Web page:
Muddyhands asked a great question on the forum: "I just want my vice [potting] to become self-supporting.... My biggest issue is what to charge. Does anyone have a loose rule of thumb?"
Here's my answer....
- Look at Average Prices -- I keep an eye on how much similar stuff is going for. Looking at websites like Etsy.com and Artfire.com is an easy place to start. Also do go see retailers in your area that care art and fine crafts.
- Objective Assessment -- I do an objective evaluation of the craftsmanship and artistry of each piece. I freely admit, the ability to do an objective critique on my own work is the most valuable single skill I gained in college as an art student.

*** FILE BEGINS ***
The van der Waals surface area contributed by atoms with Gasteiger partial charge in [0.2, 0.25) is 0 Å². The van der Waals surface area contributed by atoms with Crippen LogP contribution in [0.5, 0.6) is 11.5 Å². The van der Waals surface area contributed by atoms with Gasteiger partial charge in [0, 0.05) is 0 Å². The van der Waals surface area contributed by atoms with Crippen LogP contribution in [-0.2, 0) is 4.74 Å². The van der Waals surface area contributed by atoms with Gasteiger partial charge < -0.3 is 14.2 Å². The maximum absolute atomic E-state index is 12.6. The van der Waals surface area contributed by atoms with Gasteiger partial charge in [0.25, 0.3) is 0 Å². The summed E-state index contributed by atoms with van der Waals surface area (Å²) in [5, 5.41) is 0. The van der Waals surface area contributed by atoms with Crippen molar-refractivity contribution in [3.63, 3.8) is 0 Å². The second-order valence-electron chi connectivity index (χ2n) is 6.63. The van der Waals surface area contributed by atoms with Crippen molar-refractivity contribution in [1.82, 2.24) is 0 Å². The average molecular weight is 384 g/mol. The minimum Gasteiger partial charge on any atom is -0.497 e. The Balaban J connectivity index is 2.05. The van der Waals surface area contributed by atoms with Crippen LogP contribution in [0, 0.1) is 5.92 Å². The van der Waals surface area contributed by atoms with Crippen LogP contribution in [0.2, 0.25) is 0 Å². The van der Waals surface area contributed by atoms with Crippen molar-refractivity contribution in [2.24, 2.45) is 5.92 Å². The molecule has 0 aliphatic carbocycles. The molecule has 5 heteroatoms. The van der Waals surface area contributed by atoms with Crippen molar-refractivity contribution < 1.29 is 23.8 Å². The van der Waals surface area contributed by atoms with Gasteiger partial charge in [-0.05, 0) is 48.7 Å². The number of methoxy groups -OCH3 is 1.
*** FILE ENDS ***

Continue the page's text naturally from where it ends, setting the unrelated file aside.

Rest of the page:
- Level of Experience -- Strongly tied to that objective evaluation will be your level of experience. An experienced potter - artist instinctively draws on that experience. This gives pieces a depth that is hard to define, but can be almost palpable at times.
- Take Time and Supply Costs into Account -- some pieces take more time to produce or cost more due to the materials I use. Those aspects need to be reflected in the price.
7 Ways to Price a Painting by Marion Boddy-Evans
The Ten Commandments of Art Pricing by Robert Genn
Artists and Cost of Goods Sold by Maire Loughran
How to Successfully Price Your Crafts by Maire Loughran
Retail Pricing Strategies by Shari Waters